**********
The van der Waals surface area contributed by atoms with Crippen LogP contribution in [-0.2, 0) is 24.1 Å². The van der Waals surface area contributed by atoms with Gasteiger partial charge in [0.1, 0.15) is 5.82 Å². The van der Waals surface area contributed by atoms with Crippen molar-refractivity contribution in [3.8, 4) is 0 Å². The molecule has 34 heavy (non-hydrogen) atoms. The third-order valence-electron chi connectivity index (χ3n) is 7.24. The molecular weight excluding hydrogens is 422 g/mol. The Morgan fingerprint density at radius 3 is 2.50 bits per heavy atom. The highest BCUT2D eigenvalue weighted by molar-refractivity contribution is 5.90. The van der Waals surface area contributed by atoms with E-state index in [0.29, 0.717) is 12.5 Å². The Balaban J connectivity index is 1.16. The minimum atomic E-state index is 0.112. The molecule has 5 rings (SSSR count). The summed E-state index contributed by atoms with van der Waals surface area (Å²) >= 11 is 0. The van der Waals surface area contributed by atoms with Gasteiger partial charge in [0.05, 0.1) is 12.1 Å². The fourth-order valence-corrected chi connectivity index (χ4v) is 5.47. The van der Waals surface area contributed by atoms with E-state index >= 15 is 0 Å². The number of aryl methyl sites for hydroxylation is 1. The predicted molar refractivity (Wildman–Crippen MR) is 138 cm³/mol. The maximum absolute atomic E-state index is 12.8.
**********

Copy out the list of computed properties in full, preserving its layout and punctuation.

The van der Waals surface area contributed by atoms with Crippen LogP contribution in [-0.2, 0) is 24.1 Å². The van der Waals surface area contributed by atoms with Gasteiger partial charge in [0.1, 0.15) is 5.82 Å². The van der Waals surface area contributed by atoms with Crippen molar-refractivity contribution in [3.8, 4) is 0 Å². The molecule has 34 heavy (non-hydrogen) atoms. The third-order valence-electron chi connectivity index (χ3n) is 7.24. The molecular weight excluding hydrogens is 422 g/mol. The Morgan fingerprint density at radius 3 is 2.50 bits per heavy atom. The highest BCUT2D eigenvalue weighted by molar-refractivity contribution is 5.90. The van der Waals surface area contributed by atoms with E-state index in [0.29, 0.717) is 12.5 Å². The Balaban J connectivity index is 1.16. The minimum atomic E-state index is 0.112. The molecule has 5 rings (SSSR count). The summed E-state index contributed by atoms with van der Waals surface area (Å²) >= 11 is 0. The van der Waals surface area contributed by atoms with Gasteiger partial charge in [0.05, 0.1) is 12.1 Å². The fourth-order valence-corrected chi connectivity index (χ4v) is 5.47. The van der Waals surface area contributed by atoms with E-state index >= 15 is 0 Å². The number of aryl methyl sites for hydroxylation is 1. The predicted molar refractivity (Wildman–Crippen MR) is 138 cm³/mol. The maximum absolute atomic E-state index is 12.8.